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More Evidence That Stress is Major Factor for Infections

July 16, 2003 | 23,327 views
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Chronic stress, which has been called America’s number one health problem, is not something to take lightly--it can have profound effects on your immune system and your overall health. Estimates have placed stress-related problems as the cause of 75 percent to 90 percent of all primary care physician visits.

Among adults, job worries are often among the leading contributors to stress, but increased crime, violence, peer pressures leading to substance abuse, social isolation, loneliness, family problems and a loss of religious values can also create problems, even among children, teenagers and the elderly.

Most people associate stress with worry, but stress has a much broader definition to your body. Any kind of change, whether it be emotional, environmental, an illness, hormonal or just pushing yourself too hard, can be stressful. Even positive events, such as getting a promotion or taking a vacation, can be stressful and can gradually weaken your health before you realize what is happening. If you have recently experienced a change in your sleep patterns, feel fatigued, anxious or a lack of enjoyment for life, or have multiple aches and pains, you’re likely overstressed.

It was recently discovered that people under chronic stress had above-normal levels of interleukin-6 (IL-6), an immune-system protein that promotes inflammation and has been linked with heart disease, diabetes, osteoporosis, rheumatoid arthritis, severe infections and certain cancers.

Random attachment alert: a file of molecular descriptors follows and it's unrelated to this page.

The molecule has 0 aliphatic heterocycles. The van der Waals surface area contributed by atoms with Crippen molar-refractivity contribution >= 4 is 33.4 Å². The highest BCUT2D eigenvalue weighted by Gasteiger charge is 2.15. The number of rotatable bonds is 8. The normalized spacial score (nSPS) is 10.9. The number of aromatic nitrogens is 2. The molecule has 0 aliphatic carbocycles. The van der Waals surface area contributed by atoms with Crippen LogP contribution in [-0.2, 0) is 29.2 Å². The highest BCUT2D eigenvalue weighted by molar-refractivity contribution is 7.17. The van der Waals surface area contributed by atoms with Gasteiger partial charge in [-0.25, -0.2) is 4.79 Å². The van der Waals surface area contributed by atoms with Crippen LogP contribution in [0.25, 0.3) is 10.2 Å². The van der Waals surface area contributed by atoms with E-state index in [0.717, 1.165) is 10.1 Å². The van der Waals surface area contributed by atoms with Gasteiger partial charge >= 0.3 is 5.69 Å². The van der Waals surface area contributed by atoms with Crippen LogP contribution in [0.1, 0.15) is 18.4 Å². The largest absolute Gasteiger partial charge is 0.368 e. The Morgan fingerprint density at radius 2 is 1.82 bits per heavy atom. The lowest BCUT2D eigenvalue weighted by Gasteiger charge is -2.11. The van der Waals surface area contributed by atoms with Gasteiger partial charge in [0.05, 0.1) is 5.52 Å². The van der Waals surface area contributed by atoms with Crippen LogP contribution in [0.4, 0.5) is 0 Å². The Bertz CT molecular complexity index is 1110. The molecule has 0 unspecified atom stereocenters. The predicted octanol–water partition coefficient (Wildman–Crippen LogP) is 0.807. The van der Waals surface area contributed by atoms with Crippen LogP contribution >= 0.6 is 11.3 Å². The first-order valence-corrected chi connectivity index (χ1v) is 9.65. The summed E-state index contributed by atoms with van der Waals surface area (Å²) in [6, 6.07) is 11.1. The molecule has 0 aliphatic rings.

It appears that stress increases levels of IL-6, which in turn accelerates a variety of age-related diseases. Further, stress can weaken a person’s immune response, leaving them more susceptible to infection, and can lead to unhealthy lifestyle habits. For instance, stress often leads people to overeat, lose sleep, and neglect exercise, all of which can create health problems on their own.

According to David Holland, M.D., the medical communications director at MediaTrition:

"There is a whole new field called "psychoneuroimmunology" that studies the effects of psychological stress on the immune system. Scientists in this area have demonstrated alterations in the normal function of immune cells in animals during times of stress.

Excessive physical stress also changes our immune cell profile. Increased upper respiratory tract infections occur in athletes who overtrain, and a decreased cell-mediated immunity has been demonstrated in such athletes.

Without a properly functioning immune system, our bodies are vulnerable to invasion by opportunistic germs such as fungi, viruses and bacteria. By taking an antimicrobial like garlic, some scientists have been able to prevent immune suppression in psychologically stressed mice."